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Personalized Support, Guidance, and Feedback by Embedded Assessment and Reasoning: What We Can Learn from Educational Computer Games


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Software that intelligently interprets the goals and needs of its users on the basis of their behaviors without interrupting the work flow and consequently disturbing concentration and software that can support the users in a personalized, smart, yet unostentatious way is a desirable vision, for sure. One attempt to such support system was Microsoft’s famous paperclip. The underlying logic, unfortunately, was rather simple and the users did not accept the feature very well. This paper introduces a psychologically and formally sound approach to a non-invasive, hidden assessment of very specific needs of the users as well as their competencies and corresponding tailored support and feedback. The approach was developed in the context of adaptive digital educational games and is based on the concepts of Competence-based Knowledge Space Theory as well as that of Problem Spaces. The purpose of this paper is to broaden the concept and elucidate a possible bridge from computer games to regular software tools. KeywordsEmbedded Assessment-Micro Adaptation-Support Methods-Feedback-User Model
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Personalized Support, Guidance, and Feedback by
Embedded Assessment and Reasoning: What We Can
Learn from Educational Computer Games
Michael D. Kickmeier-Rust, Dietrich Albert
To cite this version:
Michael D. Kickmeier-Rust, Dietrich Albert. Personalized Support, Guidance, and Feedback
by Embedded Assessment and Reasoning: What We Can Learn from Educational Computer
Games. Peter Forbrig; Fabio Patern´o; Annelise Mark Pejtersen. Human-Computer Interaction,
332, Springer, pp.142-151, 2010, IFIP Advances in Information and Communication Technology,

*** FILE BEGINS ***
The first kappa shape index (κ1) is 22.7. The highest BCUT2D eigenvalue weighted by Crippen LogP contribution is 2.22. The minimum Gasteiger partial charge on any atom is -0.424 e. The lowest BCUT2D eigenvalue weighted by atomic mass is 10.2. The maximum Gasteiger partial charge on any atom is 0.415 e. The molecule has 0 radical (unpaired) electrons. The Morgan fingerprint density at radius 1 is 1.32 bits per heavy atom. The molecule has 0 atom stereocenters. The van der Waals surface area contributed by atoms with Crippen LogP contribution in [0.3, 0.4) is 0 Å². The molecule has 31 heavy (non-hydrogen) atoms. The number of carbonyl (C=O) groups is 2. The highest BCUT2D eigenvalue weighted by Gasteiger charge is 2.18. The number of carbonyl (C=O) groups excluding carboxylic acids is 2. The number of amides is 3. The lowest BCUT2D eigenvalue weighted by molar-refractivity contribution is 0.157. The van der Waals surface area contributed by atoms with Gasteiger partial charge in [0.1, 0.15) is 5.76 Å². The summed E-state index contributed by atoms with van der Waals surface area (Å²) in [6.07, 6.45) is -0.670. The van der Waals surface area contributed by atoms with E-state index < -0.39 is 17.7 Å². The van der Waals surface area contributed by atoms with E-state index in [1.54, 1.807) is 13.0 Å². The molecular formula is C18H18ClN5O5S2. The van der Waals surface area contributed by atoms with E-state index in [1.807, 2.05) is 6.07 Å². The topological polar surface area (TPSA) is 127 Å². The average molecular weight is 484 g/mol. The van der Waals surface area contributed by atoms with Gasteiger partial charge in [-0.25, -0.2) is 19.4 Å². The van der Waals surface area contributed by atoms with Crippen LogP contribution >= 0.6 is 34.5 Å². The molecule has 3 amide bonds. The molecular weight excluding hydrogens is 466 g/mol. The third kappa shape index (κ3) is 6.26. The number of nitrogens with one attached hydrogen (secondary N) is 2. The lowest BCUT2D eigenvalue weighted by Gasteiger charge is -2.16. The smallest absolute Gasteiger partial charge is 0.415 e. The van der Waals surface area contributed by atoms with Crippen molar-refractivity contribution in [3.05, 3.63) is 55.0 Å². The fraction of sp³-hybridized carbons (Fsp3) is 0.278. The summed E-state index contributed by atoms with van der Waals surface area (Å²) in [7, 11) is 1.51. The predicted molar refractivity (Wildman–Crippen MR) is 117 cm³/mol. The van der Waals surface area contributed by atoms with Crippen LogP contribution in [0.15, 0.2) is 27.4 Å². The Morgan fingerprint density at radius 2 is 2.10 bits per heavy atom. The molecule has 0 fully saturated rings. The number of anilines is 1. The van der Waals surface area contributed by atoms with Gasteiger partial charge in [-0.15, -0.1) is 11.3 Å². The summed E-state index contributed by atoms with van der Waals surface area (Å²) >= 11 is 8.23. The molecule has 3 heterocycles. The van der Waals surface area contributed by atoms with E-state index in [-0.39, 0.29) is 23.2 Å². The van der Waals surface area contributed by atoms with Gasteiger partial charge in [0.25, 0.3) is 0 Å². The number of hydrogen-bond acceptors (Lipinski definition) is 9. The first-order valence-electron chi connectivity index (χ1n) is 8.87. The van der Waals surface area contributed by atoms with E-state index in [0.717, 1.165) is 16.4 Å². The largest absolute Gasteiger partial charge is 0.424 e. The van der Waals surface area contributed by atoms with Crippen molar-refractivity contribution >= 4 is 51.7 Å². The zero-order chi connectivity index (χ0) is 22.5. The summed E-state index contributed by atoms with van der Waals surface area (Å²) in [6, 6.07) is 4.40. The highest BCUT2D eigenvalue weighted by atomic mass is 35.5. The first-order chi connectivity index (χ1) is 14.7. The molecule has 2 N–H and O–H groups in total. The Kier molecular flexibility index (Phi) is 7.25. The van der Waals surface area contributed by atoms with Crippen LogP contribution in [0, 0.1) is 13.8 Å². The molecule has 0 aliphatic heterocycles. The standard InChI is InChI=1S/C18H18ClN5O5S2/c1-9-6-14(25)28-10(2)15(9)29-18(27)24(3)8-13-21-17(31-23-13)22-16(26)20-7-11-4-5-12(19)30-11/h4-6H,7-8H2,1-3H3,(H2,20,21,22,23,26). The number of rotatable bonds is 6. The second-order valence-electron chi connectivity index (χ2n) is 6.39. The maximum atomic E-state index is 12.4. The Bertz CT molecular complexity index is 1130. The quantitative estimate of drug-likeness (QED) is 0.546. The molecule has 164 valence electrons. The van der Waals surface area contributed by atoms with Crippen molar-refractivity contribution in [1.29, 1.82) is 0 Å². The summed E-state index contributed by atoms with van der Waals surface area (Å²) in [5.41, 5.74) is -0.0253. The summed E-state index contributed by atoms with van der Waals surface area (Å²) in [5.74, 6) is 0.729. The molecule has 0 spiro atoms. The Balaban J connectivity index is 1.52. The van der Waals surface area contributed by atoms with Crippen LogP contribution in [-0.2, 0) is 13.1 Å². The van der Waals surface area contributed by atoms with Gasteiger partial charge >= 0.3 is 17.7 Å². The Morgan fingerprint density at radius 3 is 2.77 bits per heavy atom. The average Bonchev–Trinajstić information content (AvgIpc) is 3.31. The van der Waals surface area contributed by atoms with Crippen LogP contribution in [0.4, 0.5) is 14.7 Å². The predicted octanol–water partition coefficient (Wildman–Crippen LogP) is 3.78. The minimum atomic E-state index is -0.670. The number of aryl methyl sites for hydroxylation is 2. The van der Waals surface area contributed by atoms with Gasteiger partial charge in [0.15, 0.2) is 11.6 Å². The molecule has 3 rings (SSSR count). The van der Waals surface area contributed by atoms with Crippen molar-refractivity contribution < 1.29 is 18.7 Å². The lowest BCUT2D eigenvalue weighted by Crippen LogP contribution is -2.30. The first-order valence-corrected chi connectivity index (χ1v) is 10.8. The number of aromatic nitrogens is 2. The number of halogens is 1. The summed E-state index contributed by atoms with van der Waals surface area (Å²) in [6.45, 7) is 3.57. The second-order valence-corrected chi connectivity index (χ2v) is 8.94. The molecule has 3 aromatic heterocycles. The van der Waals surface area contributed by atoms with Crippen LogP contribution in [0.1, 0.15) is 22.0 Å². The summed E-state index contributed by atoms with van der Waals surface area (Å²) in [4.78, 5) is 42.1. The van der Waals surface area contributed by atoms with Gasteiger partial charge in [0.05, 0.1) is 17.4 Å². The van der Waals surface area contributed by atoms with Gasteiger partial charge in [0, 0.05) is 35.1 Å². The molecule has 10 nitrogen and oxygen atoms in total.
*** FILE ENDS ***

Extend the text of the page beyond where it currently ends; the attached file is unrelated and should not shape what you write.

978-3-642-15230-6. <10.1007/978-3-642-15231-3 15>.<hal-01055486>
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Personalized Support, Guidance, and Feedback by
Embedded Assessment and Reasoning: What we can
Learn from Educational Computer Games
Michael D. Kickmeier-Rust and Dietrich Albert
Department of Psychology, University of Graz
Brueckenkopfgasse 1, 8020 Graz, Austria
{michael.kickmeier; dietrich.albert}
Abstract. Software that intelligently interprets the goals and needs of its users
on the basis of their behaviors without interrupting the work flow and
consequently disturbing concentration and software that can support the users in
a personalized, smart, yet unostentatious way is a desirable vision, for sure. One
attempt to such support system was Microsoft’s famous paperclip. The
underlying logic, unfortunately, was rather simple and the users did not accept
the feature very well. This paper introduces a psychologically and formally
sound approach to a non-invasive, hidden assessment of very specific needs of
the users as well as their competencies and corresponding tailored support and
feedback. The approach was developed in the context of adaptive digital
educational games and is based on the concepts of Competence-based
Knowledge Space Theory as well as that of Problem Spaces. The purpose of
this paper is to broaden the concept and elucidate a possible bridge from
computer games to regular software tools.
Keywords: Embedded Assessment; Micro Adaptation; Support Methods,
Feedback, User Model
1 Introduction
An important trend in the area of learning technologies is game-based learning.
Computer games are a tremendously successful, popular, and attractive genre. A
substantial number of young people spend many hours a week playing computer
games, and these games are often the preferred play. Thus, using the motivational
potential of computer games for educational purposes may open new horizons for
educational technology and is challenging educators and developers. The very nature
of utilising (computer) games for education is that playing games is one of the most
natural forms of learning. Children learn to talk by playing with sounds and learn
collaboration and strategic thinking when playing role playing games such as
Cowboys and Indians. Immersive digital educational games (DEG) fall back to that
origin and are a highly promising approach that makes learning more engaging,